a differential pair of transistors;
a current source for providing current to the differential pair of transistors;
first and second current mirrors coupled to the differential pair of transistors; and
a third current mirror coupled to the first and second current mirrors.
14. The high speed voltage translator circuit of claim 13 wherein the differential pair of transistors comprises an n-channel pair of transistors.
15. The high speed voltage translator circuit of claim 13 wherein the current source comprises an n-channel transistor having a drain coupled to the differential pair of transistors, a gate for coupling to the third power supply, and a source for coupling to the fourth power supply.
16. The high speed voltage translator circuit of claim 13 wherein the first and second current mirrors each comprise a p-channel current mirror.
17. The high speed voltage translator circuit of claim 13 wherein the first and second current mirrors each have a current gain of about five.
18. The high speed voltage translator circuit of claim 13 wherein the third current mirror comprises an n-channel current mirror.
19. The high speed voltage translator circuit of claim 13 wherein the current comparator comprises:
a p-channel transistor having a gate coupled to the input of the current comparator, a source for coupling to the third power supply, and a drain coupled to the output of the current comparator; and
an n-channel transistor having a gate coupled to the input of the current comparator, a source for coupling to the fourth power supply, and a drain coupled to the output of the current comparator.
20. The high speed voltage translator circuit of claim 11 wherein the voltage divider comprises transistors having a first oxide thickness, and the transconductance amplifier and current comparator comprise transistors having a second oxide thickness.
21. A high speed voltage translator circuit comprising:
A voltage divider coupled between first and second power supplies;
a transconductance amplifier coupled between third and fourth power supplies having a first input coupled to the voltage divider, a second input for receiving an input signal, and an output for providing a current output; and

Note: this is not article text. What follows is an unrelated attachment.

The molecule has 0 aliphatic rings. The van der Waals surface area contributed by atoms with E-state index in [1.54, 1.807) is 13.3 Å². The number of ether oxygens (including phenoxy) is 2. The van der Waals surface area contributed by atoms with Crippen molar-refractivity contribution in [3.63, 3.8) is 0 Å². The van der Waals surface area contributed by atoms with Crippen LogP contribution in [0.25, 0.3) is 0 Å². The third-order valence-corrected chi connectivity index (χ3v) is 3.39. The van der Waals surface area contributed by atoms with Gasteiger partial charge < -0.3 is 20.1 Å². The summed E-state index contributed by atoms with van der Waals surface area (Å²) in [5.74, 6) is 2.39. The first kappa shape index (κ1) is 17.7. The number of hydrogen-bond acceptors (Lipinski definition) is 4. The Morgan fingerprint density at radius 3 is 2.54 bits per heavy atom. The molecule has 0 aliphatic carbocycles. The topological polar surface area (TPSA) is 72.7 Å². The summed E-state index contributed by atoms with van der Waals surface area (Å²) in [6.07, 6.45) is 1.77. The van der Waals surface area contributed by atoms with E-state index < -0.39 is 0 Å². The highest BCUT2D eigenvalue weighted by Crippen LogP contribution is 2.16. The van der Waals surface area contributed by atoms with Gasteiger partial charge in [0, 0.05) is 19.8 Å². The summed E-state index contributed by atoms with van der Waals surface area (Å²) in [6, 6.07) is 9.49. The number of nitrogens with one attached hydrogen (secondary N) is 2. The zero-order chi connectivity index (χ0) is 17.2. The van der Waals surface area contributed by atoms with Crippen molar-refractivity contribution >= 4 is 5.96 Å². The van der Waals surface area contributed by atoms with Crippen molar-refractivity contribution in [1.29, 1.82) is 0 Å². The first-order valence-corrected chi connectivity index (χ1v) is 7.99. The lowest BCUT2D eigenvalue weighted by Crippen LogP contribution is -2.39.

a current comparator coupled between the third and fourth power supplies having an input coupled to the output of the transconductance amplifier, and an output for providing a translated output voltage,
wherein the translated output voltage transitions between the third and fourth power supply voltage levels, the third power supply voltage level being more positive than a first power supply voltage level, and the fourth power supply voltage level being more negative than a second power supply voltage level.
Description
RELATED CASE INFORMATION

This case is related to my co-pending patent application Ser. No. XX/XXX,XXX, entitled CURRENT COMPARATOR USING WIDE SWING CURRENT MIRRORS, filed on Mar. 17, 2006.

BACKGROUND OF THE INVENTION

Voltage translator circuits, and particularly CMOS voltage translator circuits, that have the ability to translate a digital input signal that switches between a first set of voltages (such as ground and three volts) to a digital output signal that switches between a second set of voltages (such as a voltage below ground and a voltage greater than three volts) are well known in the art. One typical application for translator circuits is to switch digital signals between logic families such as CMOS to TTL or ECL, or between any other logic families or circuits having voltage-incompatible logic levels. However, translator circuits are also used in many different functional blocks and applications, and then usually implemented in integrated circuits. In many applications the switching speed of the translator circuit is critical in achieving the overall performance goals for the corresponding functional block or integrated circuit. Most existing designs are not able to achieve these performance goals if very high speed operation is desired. (Propagation delays on the order of two nanoseconds or less are required). More elaborate designs or processes other than CMOS processes may be used to achieve high speed performance goals, but due to circuit complexity or process characteristics they can add unnecessary power dissipation, increased precious integrated circuit die area, and/or additional expense to the finished integrated circuit.

What is desired, therefore, is a high speed translator circuit that is able to achieve high switching speeds and low propagation delays, but is realized with a design that can be economically implemented in an integrated circuit.

SUMMARY OF THE INVETION